@shady_arc! Of course, you can say somebody is a funny person in English! Just have a look at newspaper articles, books, TV, blogs online. People use it all the time!
Just some examples to convince you! Here the Rollingstone vote for the 50 funniest peopleThe http://www.rollingstone.com/culture/lists/the-50-funniest-people-now-20130124 Here for instance is an English podcast about describing a funny person-: https://www.youtube.com/watch?v=7JNRHj8RdA8
Interesting topic. I am not sure if you are hoping to collect more feedback, but I can offer some insight as well (native English speaker and teacher). I agree with the previous person who wrote that "a funny person" can certainly be used in a sentence. And while I do not speak for every native English speaker, we rarely use the phrase "cheerful person" in casual conversation.
It's not incorrect, it's just not common. If I want to say that I believe someone is "cheerful" or "positive" I might be more inclined to use the word "positive." For example, "They're a really positive person, don't you think?" There are also phrases such as "upbeat person, crowd pleaser, and people-person" as well. All of these will imply the same thing to an average English speaker.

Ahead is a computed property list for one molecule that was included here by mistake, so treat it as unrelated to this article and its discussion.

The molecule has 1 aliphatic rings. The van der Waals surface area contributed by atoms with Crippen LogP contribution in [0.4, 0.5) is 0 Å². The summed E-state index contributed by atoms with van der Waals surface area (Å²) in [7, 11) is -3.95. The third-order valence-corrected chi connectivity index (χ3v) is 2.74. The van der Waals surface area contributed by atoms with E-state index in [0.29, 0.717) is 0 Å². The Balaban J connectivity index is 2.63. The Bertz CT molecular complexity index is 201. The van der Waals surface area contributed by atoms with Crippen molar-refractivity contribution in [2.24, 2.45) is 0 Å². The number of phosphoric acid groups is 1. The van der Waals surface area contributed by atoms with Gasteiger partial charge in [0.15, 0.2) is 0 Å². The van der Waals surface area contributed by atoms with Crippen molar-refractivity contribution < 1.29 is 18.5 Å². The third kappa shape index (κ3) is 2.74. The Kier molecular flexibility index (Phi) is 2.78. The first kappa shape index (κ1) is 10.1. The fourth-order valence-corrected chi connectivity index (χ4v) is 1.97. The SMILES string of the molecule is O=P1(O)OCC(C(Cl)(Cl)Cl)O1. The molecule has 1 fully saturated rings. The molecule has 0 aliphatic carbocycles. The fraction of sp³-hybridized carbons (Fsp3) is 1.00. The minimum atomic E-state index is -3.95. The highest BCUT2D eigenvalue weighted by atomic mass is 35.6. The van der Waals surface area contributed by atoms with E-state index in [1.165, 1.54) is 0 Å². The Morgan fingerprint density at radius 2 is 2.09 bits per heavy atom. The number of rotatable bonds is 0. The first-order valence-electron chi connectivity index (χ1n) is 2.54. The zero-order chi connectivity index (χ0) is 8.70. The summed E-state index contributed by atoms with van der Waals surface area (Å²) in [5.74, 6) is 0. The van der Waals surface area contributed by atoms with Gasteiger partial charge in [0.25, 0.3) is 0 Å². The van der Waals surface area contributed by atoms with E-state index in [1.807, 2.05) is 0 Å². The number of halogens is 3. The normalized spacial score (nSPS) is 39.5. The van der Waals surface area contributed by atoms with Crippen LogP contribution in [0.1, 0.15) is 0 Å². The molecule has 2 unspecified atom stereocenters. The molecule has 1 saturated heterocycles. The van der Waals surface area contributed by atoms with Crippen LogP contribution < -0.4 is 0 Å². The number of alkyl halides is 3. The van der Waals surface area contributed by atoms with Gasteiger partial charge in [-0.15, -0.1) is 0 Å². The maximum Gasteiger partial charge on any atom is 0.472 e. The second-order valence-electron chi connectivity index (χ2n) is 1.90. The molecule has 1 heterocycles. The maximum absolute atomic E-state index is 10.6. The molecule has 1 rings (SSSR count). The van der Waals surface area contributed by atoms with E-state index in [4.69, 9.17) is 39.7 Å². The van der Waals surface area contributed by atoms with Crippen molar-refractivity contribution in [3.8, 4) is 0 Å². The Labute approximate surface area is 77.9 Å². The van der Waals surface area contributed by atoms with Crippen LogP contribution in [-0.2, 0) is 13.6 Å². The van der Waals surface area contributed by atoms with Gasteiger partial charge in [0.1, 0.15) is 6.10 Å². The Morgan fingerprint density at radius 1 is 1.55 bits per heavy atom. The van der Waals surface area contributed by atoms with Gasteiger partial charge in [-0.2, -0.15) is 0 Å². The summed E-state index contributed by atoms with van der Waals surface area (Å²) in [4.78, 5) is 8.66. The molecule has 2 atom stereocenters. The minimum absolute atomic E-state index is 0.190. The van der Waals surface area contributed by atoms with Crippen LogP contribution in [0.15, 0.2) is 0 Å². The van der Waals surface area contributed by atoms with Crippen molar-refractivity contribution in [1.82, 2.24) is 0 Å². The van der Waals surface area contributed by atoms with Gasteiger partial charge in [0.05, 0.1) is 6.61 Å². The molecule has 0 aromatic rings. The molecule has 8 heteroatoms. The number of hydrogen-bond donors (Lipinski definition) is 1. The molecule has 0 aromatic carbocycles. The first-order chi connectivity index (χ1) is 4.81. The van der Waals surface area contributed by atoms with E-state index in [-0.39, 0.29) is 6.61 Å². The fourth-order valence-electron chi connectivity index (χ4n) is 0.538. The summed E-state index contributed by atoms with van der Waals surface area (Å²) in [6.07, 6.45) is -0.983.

I apologize for the quotation marks. I was just trying to isolate the examples.
By the way, the Ukrainian course is my favorite duolingo course thus far. One day I will pick up the German and Danish courses again, but for now I am content to be a little monogamous.
I am from the Russian course, not the Ukrainian one. It is just that Russian native speakers tend to misunderstand the relation between "весёлый" and "funny", too. If your friend is positive and upbeat, you can call them "fun" but calling a person "funny" means something different.